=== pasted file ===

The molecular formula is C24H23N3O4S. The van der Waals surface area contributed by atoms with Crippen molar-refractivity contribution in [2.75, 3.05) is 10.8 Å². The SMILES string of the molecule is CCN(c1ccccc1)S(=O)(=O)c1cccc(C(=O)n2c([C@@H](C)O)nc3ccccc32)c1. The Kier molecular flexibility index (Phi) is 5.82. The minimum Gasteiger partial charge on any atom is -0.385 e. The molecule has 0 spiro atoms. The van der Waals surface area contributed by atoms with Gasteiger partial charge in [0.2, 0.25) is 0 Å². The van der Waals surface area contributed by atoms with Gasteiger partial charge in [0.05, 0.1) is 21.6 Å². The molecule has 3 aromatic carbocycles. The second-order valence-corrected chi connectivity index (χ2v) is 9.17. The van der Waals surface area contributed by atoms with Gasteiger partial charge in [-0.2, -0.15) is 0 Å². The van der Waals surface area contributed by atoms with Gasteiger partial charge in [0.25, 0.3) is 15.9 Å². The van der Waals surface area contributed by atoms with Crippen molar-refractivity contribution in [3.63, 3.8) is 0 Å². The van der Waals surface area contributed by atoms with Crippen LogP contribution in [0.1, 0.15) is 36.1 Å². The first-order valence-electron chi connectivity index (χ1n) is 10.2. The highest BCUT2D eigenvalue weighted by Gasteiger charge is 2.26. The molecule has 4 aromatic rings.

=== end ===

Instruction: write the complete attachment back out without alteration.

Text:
The molecular formula is C24H23N3O4S. The van der Waals surface area contributed by atoms with Crippen molar-refractivity contribution in [2.75, 3.05) is 10.8 Å². The SMILES string of the molecule is CCN(c1ccccc1)S(=O)(=O)c1cccc(C(=O)n2c([C@@H](C)O)nc3ccccc32)c1. The Kier molecular flexibility index (Phi) is 5.82. The minimum Gasteiger partial charge on any atom is -0.385 e. The molecule has 0 spiro atoms. The van der Waals surface area contributed by atoms with Gasteiger partial charge in [0.2, 0.25) is 0 Å². The van der Waals surface area contributed by atoms with Gasteiger partial charge in [0.05, 0.1) is 21.6 Å². The molecule has 3 aromatic carbocycles. The second-order valence-corrected chi connectivity index (χ2v) is 9.17. The van der Waals surface area contributed by atoms with Gasteiger partial charge in [-0.2, -0.15) is 0 Å². The van der Waals surface area contributed by atoms with Gasteiger partial charge in [0.25, 0.3) is 15.9 Å². The van der Waals surface area contributed by atoms with Crippen molar-refractivity contribution in [3.63, 3.8) is 0 Å². The van der Waals surface area contributed by atoms with Crippen LogP contribution in [0.1, 0.15) is 36.1 Å². The first-order valence-electron chi connectivity index (χ1n) is 10.2. The highest BCUT2D eigenvalue weighted by Gasteiger charge is 2.26. The molecule has 4 aromatic rings.